My Reading Life
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Bestselling author Pat Conroy acknowledges the books that have shaped him and celebrates the profound effect reading has had on his life.
Pat Conroy, the beloved American storyteller, is a voracious reader. Starting as a childhood passion that bloomed into a life-long companion, reading has been Conroy’s portal to the world, both to the farthest corners of the globe and to the deepest chambers of the human soul. His interests range widely, from Milton to Tolkien, Philip Roth to Thucydides, encompassing poetry, history, philosophy, and any mesmerizing tale of his native South. He has for years kept notebooks in which he records words and expressions, over time creating a vast reservoir of playful turns of phrase, dazzling flashes of description, and snippets of delightful sound, all just for his love of language. But for Conroy reading is not simply a pleasure to be enjoyed in off-hours or a source of inspiration for his own writing. It would hardly be an exaggeration to claim that reading has saved his life, and if not his life then surely his sanity.
In My Reading Life, Conroy revisits a life of reading through an array of wonderful and often surprising anecdotes: sharing the pleasures of the local library’s vast cache with his mother when he was a boy, recounting his decades-long relationship with the English teacher who pointed him onto the path of letters, and describing a profoundly influential period he spent in Paris, as well as reflecting on other pivotal people, places, and experiences. His story is a moving and personal one, girded by wisdom and an undeniable honesty. Anyone who not only enjoys the pleasures of reading but also believes in the power of books to shape a life will find here the greatest defense of that credo.
Eileen Hunter for years, she recently roared back to me with her bizarre peculiarity intact. My genuine fondness for Eileen trumps my irritation at the thorny relationship she brought to the librarian’s craft. I can forgive almost any crime if a great story is left in its wake. Shortly after I began teaching in Beaufort I tried to read The Complete Works of Charles Dickens. Then I received a handwritten note from Miss Hunter asking if I could meet her in the library after school. When I took a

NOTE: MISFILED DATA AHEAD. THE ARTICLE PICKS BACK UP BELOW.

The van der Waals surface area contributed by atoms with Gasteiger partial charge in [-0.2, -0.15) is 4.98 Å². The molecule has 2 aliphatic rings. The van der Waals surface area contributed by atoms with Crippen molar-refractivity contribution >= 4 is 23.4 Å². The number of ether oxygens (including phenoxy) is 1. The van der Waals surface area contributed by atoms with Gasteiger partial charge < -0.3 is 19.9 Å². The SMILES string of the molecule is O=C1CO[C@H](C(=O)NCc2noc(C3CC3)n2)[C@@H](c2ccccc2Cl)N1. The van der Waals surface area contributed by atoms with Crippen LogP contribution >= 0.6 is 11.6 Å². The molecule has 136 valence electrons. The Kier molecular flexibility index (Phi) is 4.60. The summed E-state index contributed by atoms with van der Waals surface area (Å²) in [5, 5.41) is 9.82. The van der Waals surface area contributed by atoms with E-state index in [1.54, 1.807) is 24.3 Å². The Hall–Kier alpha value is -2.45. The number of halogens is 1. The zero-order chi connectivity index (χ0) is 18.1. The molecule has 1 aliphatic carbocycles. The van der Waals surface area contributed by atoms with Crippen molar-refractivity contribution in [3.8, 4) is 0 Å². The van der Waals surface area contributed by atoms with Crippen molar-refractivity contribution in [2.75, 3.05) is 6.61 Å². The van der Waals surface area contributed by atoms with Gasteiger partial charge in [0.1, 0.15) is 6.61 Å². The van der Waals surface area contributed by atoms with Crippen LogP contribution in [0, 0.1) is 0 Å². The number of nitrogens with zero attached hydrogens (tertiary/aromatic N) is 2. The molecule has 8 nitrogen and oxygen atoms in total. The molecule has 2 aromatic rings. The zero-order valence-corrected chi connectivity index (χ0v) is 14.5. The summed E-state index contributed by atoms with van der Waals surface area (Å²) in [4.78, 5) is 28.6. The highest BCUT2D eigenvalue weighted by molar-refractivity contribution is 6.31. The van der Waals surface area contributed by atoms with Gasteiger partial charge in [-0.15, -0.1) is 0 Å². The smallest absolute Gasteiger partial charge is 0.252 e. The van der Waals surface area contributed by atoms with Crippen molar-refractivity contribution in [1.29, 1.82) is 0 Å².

journal keepers in my sister’s poetry circle. In the early days, Cliff treated me with all the suspicion of a trapdoor spider. From his early reaction to me, I could tell that Cliff considered the innate courtesies of Southerners a minor form of madness. He was also part of that innumerable tribe of outsiders who found Southerners stupid. On my third visit, as I was paying him for a small stack of books, I said, “You never say hi to me when I come into your store.” “Hi,” he said, unamused.
forty years, we’ve supported each other and served as each other’s head cheerleader, and she has represented a charming, centering force in my life. Many of the writers Barbara and I met that night with the Carters we invited to our first party on Briarcliff Road. Cliff was the first guest to arrive. He surprised me by handing me a white pastry box wrapped in string. “I brought you some cake.” “Why?” “Because that’s the way you do it in New York.” Looking at the Atlanta skyline from my front
of a long line and an inefficient team of coffee servers. Finally an attendant handed me my nine cups of coffee in a cardboard box loaded with packets of cream, Sweet’n Low, napkins, and spoons, and I began the slow, awkward balancing act back to the main hall. The coffee cups in the thin box were lidless; hot coffee began spilling onto my wrists; and I almost tripped on an Oriental rug. A strange sound came from the lecture hall, both ominous and unsettling, but I couldn’t lift my eyes from the
with all-white teachers, but the world was changing at a bewildering pace around us, and we needed to make ourselves knowledgeable and informed as we ripened into students who would one day offer leadership to the communities we lived in. His eloquence was so understated that it was almost unnoticeable. He displayed a complete assurance in the composure and ease he brought to the art of teaching. At the end of the first day, I was impressed with the man; by the end of the first week, I was in